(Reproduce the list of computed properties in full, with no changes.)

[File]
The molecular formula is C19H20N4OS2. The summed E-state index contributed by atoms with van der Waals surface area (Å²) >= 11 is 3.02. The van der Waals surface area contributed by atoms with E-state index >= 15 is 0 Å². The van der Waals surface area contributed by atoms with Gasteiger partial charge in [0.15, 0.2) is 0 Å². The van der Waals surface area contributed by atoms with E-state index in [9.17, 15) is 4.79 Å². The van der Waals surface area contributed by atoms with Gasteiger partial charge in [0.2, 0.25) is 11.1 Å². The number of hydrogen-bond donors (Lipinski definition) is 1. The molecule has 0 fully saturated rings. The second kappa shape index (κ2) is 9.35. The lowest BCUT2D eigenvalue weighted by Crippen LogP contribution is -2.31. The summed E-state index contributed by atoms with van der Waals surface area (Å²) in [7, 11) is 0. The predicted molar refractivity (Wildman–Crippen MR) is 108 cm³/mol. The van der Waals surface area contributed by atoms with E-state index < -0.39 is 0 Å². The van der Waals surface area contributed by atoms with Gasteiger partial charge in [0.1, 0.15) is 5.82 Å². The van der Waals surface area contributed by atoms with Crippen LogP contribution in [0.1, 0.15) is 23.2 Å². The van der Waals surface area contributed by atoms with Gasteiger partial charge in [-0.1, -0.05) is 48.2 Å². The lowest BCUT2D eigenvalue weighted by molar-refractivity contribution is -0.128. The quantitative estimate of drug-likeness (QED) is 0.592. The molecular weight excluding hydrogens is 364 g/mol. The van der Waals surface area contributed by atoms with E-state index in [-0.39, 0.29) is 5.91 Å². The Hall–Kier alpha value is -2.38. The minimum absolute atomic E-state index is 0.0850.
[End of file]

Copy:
The molecular formula is C19H20N4OS2. The summed E-state index contributed by atoms with van der Waals surface area (Å²) >= 11 is 3.02. The van der Waals surface area contributed by atoms with E-state index >= 15 is 0 Å². The van der Waals surface area contributed by atoms with Gasteiger partial charge in [0.15, 0.2) is 0 Å². The van der Waals surface area contributed by atoms with E-state index in [9.17, 15) is 4.79 Å². The van der Waals surface area contributed by atoms with Gasteiger partial charge in [0.2, 0.25) is 11.1 Å². The number of hydrogen-bond donors (Lipinski definition) is 1. The molecule has 0 fully saturated rings. The second kappa shape index (κ2) is 9.35. The lowest BCUT2D eigenvalue weighted by Crippen LogP contribution is -2.31. The summed E-state index contributed by atoms with van der Waals surface area (Å²) in [7, 11) is 0. The predicted molar refractivity (Wildman–Crippen MR) is 108 cm³/mol. The van der Waals surface area contributed by atoms with E-state index < -0.39 is 0 Å². The van der Waals surface area contributed by atoms with Gasteiger partial charge in [0.1, 0.15) is 5.82 Å². The van der Waals surface area contributed by atoms with Crippen LogP contribution in [0.1, 0.15) is 23.2 Å². The van der Waals surface area contributed by atoms with Gasteiger partial charge in [-0.1, -0.05) is 48.2 Å². The lowest BCUT2D eigenvalue weighted by molar-refractivity contribution is -0.128. The quantitative estimate of drug-likeness (QED) is 0.592. The molecular weight excluding hydrogens is 364 g/mol. The van der Waals surface area contributed by atoms with E-state index in [-0.39, 0.29) is 5.91 Å². The Hall–Kier alpha value is -2.38. The minimum absolute atomic E-state index is 0.0850.